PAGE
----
Tuesday, August 4, 2015

Factory Windows Are Always Broken - Vachel Lindsay

Factory windows are always broken.
Somebody's always throwing bricks,
Somebody's always heaving cinders,
Playing ugly Yahoo tricks.

Factory windows are always broken.
Other windows are let alone.
No one throws through the chapel-window
The bitter, snarling, derisive stone.

Factory windows are always broken.
Something or other is going wrong.
Something is rotten - I think, in Denmark.
End of the factory-window song.

Vachel Lindsay was a poet most famous for inventing what he referred to as "singing poetry" where the poem is meant to be chanted or sung.  He traveled, giving rousing readings of his poems, becoming known as the "Prairie Troubadour."  I feel that keeping that in mind while you read this, so you can give it a bit of a dramatic reading in your head.  The poem has a strong rhythm that makes it easy to recite.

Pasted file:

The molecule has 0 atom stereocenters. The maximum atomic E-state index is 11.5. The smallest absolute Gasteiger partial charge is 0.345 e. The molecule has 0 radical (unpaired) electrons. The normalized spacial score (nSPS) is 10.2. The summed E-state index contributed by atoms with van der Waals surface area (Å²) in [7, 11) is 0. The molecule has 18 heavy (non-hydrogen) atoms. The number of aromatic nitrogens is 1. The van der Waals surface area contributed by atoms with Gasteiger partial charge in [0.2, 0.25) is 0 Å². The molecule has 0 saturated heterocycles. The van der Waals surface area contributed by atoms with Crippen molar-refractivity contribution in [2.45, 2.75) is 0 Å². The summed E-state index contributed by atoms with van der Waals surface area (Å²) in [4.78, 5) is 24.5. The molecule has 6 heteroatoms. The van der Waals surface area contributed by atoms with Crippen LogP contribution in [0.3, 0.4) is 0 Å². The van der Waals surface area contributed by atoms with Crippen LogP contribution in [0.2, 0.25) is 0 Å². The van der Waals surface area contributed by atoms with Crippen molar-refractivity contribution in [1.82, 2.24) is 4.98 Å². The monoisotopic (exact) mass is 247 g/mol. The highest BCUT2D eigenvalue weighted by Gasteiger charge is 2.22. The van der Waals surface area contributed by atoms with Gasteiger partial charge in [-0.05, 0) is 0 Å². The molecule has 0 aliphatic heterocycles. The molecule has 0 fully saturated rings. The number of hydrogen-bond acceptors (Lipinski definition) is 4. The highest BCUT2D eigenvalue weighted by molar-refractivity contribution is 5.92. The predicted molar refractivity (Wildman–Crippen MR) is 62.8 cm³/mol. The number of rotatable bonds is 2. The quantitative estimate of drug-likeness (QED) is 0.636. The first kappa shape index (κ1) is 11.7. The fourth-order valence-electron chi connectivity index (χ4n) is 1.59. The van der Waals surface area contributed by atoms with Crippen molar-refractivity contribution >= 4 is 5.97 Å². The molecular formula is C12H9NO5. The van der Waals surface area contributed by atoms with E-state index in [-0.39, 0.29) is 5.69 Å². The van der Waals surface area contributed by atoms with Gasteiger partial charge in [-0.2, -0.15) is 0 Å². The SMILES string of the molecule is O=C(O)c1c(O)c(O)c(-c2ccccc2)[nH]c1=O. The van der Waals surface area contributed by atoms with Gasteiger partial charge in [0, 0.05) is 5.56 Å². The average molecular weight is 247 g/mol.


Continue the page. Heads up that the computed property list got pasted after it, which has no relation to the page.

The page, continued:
The poem itself doesn't have too much meat or substance to it, but I think it shows a good deal about our attitude towards the working class.  I know I've certainly seen factory windows smashed up, and that's in today's day and age.  In the time when Lindsay was writing (early 20th century), working conditions were much worse, and his choice of the word "derisive" to describe the rock that smashes those windows is perfect.

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